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Virginia's Armenian Commission Holds First Meeting
August 23, 2005 was a historic day for the Armenian-American community in Virginia and the United States, when the Governor's Commission on Armenian Affairs held its first meeting in the Patrick Henry Building on the grounds of the State Capitol of Virginia. Bedros Bandazian was appointed to chair the committee.
The goal of the Commission on Armenian Affairs will be to create a relationship between the Commonwealth of Virginia, the Armenian-American Community of Virginia and the Republic of Armenia by creating projects and initiatives that will forge a greater bond. Various proposals were presented and adopted by the commission in the fields of medicine, academia, culture, government, business trade and networking. The designated mission will be to advise the Governor regarding development of economic, professional, educational and governmental links between the Commonwealth of Virginia, the Virginia Armenian-American Community and the Republic of Armenia.
The commission is empowered to undertake studies, symposiums, research, factual reports and initiatives in order to work with the Governor of Virginia in the implementation of its mission. It also has the task of creating mutual exchange of cultural and historical information between the citizens of the Commonwealth of Virginia and the citizens of the Republic of Armenia.
Barkev Baronian will work with the 400th Anniversary Commemoration of the founding of Jamestown, Virginia in 1607 and will research the history of the first Armenian on American soil, Martin the Armenian. The Jamestown 2007 Commemoration will celebrate America's 400th Anniversary of the first permanent English colony in Virginia with new museum exhibits, films, programs and rare treasures on loan from major museums and international collections. The activities of Martin the Armenian, as well as other early Armenian settlers in the 17th Century, have been documented in various archives. Research is being conducted into their contributions to the Jamestown settlement and their role in the early growth of America. Ideally, there will some type of exhibit in Jamestown to recognize this first relationship between Armenians and America.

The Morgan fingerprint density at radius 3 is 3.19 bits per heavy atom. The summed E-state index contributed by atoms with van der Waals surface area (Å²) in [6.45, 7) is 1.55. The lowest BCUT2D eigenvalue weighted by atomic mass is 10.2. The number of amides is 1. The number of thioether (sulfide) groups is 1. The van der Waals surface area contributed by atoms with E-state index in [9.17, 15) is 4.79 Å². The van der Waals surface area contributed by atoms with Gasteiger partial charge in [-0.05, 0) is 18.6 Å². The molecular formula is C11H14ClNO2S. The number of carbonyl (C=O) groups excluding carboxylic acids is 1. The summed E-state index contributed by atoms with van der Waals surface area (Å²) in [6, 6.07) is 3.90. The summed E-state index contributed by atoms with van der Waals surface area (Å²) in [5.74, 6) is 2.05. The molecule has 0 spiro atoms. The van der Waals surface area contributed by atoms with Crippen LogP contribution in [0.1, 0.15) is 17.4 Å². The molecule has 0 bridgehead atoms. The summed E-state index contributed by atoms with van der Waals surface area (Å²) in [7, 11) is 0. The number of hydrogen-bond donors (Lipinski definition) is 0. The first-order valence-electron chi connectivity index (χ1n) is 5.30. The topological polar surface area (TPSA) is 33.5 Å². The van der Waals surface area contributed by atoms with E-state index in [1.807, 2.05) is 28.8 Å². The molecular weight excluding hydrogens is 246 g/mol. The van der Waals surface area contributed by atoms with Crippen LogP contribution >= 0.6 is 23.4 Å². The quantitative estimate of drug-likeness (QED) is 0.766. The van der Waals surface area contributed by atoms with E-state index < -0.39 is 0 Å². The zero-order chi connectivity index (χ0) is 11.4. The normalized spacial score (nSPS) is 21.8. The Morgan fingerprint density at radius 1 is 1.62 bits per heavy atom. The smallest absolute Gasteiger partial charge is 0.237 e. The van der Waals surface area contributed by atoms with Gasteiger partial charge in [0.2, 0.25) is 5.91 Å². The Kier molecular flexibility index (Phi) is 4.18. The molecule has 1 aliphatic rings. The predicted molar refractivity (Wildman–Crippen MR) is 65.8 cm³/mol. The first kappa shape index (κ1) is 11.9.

All Commission meetings are open to the public.
It is the hope of all that the Governor's Commission on Armenian Affairs will be able to create positive projects that will benefit the Commonwealth of Virginia, the Armenian-American Community of Virginia and the Republic of Armenia. For more information, please contact Louise Arnatt at Louise.Arnatt@governor.virginia.gov or Bedros Bandazian at email@example.com.